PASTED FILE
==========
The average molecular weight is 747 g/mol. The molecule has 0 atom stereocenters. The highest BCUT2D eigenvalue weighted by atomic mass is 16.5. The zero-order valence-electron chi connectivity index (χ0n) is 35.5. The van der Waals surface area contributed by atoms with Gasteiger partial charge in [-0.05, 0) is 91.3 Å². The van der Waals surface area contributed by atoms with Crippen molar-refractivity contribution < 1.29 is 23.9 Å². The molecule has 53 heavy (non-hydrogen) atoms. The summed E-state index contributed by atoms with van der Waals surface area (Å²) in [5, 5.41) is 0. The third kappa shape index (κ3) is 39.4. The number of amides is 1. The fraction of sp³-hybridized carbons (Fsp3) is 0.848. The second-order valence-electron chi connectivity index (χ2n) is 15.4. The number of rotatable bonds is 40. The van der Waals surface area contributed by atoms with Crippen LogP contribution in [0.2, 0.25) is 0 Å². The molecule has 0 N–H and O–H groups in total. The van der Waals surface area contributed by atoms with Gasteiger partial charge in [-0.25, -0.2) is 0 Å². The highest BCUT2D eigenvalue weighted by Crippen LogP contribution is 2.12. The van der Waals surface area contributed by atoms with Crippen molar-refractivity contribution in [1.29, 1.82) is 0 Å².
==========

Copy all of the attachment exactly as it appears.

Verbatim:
The average molecular weight is 747 g/mol. The molecule has 0 atom stereocenters. The highest BCUT2D eigenvalue weighted by atomic mass is 16.5. The zero-order valence-electron chi connectivity index (χ0n) is 35.5. The van der Waals surface area contributed by atoms with Gasteiger partial charge in [-0.05, 0) is 91.3 Å². The van der Waals surface area contributed by atoms with Crippen molar-refractivity contribution < 1.29 is 23.9 Å². The molecule has 53 heavy (non-hydrogen) atoms. The summed E-state index contributed by atoms with van der Waals surface area (Å²) in [5, 5.41) is 0. The third kappa shape index (κ3) is 39.4. The number of amides is 1. The fraction of sp³-hybridized carbons (Fsp3) is 0.848. The second-order valence-electron chi connectivity index (χ2n) is 15.4. The number of rotatable bonds is 40. The van der Waals surface area contributed by atoms with Crippen LogP contribution in [0.2, 0.25) is 0 Å². The molecule has 0 N–H and O–H groups in total. The van der Waals surface area contributed by atoms with Gasteiger partial charge in [-0.25, -0.2) is 0 Å². The highest BCUT2D eigenvalue weighted by Crippen LogP contribution is 2.12. The van der Waals surface area contributed by atoms with Crippen molar-refractivity contribution in [1.29, 1.82) is 0 Å².